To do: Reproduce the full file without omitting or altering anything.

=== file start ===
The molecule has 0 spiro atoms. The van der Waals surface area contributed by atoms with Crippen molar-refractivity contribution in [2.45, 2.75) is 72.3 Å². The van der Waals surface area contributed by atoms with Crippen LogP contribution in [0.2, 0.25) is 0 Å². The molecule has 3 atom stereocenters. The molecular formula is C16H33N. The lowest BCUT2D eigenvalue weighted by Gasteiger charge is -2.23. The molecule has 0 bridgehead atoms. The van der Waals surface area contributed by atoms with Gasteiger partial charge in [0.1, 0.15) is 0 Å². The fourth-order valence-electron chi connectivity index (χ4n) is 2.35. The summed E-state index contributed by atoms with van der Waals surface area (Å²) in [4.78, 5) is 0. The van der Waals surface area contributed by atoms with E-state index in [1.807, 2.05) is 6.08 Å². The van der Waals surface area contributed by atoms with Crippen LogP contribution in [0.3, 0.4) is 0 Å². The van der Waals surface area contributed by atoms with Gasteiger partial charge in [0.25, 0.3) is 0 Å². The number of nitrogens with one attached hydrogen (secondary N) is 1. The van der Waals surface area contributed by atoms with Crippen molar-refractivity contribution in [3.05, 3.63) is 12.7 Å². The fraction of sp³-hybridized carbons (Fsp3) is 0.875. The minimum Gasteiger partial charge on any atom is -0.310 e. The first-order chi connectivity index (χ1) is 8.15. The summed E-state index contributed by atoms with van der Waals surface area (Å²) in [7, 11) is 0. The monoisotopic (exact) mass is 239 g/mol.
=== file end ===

The molecule has 0 spiro atoms. The van der Waals surface area contributed by atoms with Crippen molar-refractivity contribution in [2.45, 2.75) is 72.3 Å². The van der Waals surface area contributed by atoms with Crippen LogP contribution in [0.2, 0.25) is 0 Å². The molecule has 3 atom stereocenters. The molecular formula is C16H33N. The lowest BCUT2D eigenvalue weighted by Gasteiger charge is -2.23. The molecule has 0 bridgehead atoms. The van der Waals surface area contributed by atoms with Gasteiger partial charge in [0.1, 0.15) is 0 Å². The fourth-order valence-electron chi connectivity index (χ4n) is 2.35. The summed E-state index contributed by atoms with van der Waals surface area (Å²) in [4.78, 5) is 0. The van der Waals surface area contributed by atoms with E-state index in [1.807, 2.05) is 6.08 Å². The van der Waals surface area contributed by atoms with Crippen LogP contribution in [0.3, 0.4) is 0 Å². The van der Waals surface area contributed by atoms with Gasteiger partial charge in [0.25, 0.3) is 0 Å². The number of nitrogens with one attached hydrogen (secondary N) is 1. The van der Waals surface area contributed by atoms with Crippen molar-refractivity contribution in [3.05, 3.63) is 12.7 Å². The fraction of sp³-hybridized carbons (Fsp3) is 0.875. The minimum Gasteiger partial charge on any atom is -0.310 e. The first-order chi connectivity index (χ1) is 8.15. The summed E-state index contributed by atoms with van der Waals surface area (Å²) in [7, 11) is 0. The monoisotopic (exact) mass is 239 g/mol.